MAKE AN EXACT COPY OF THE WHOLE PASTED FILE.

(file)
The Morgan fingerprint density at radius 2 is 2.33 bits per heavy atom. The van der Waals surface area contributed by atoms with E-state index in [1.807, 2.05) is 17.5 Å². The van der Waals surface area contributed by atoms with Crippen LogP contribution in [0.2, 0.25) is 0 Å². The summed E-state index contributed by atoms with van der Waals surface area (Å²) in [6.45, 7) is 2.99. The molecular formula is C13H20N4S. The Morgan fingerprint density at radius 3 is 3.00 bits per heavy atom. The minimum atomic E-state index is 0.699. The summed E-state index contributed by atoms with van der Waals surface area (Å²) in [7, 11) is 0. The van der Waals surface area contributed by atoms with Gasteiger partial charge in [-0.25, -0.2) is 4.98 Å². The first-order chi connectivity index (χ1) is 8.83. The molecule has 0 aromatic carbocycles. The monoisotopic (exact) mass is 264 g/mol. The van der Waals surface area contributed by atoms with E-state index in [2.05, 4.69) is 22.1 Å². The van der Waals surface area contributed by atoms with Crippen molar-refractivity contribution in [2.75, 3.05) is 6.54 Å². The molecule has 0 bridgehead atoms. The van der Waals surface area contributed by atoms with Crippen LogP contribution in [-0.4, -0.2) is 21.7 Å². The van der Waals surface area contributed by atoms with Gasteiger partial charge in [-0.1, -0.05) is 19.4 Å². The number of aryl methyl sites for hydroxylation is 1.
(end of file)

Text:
The Morgan fingerprint density at radius 2 is 2.33 bits per heavy atom. The van der Waals surface area contributed by atoms with E-state index in [1.807, 2.05) is 17.5 Å². The van der Waals surface area contributed by atoms with Crippen LogP contribution in [0.2, 0.25) is 0 Å². The summed E-state index contributed by atoms with van der Waals surface area (Å²) in [6.45, 7) is 2.99. The molecular formula is C13H20N4S. The Morgan fingerprint density at radius 3 is 3.00 bits per heavy atom. The minimum atomic E-state index is 0.699. The summed E-state index contributed by atoms with van der Waals surface area (Å²) in [7, 11) is 0. The van der Waals surface area contributed by atoms with Gasteiger partial charge in [-0.25, -0.2) is 4.98 Å². The first-order chi connectivity index (χ1) is 8.83. The molecule has 0 aromatic carbocycles. The monoisotopic (exact) mass is 264 g/mol. The van der Waals surface area contributed by atoms with E-state index in [2.05, 4.69) is 22.1 Å². The van der Waals surface area contributed by atoms with Crippen molar-refractivity contribution in [2.75, 3.05) is 6.54 Å². The molecule has 0 bridgehead atoms. The van der Waals surface area contributed by atoms with Crippen LogP contribution in [-0.4, -0.2) is 21.7 Å². The van der Waals surface area contributed by atoms with Gasteiger partial charge in [-0.1, -0.05) is 19.4 Å². The number of aryl methyl sites for hydroxylation is 1.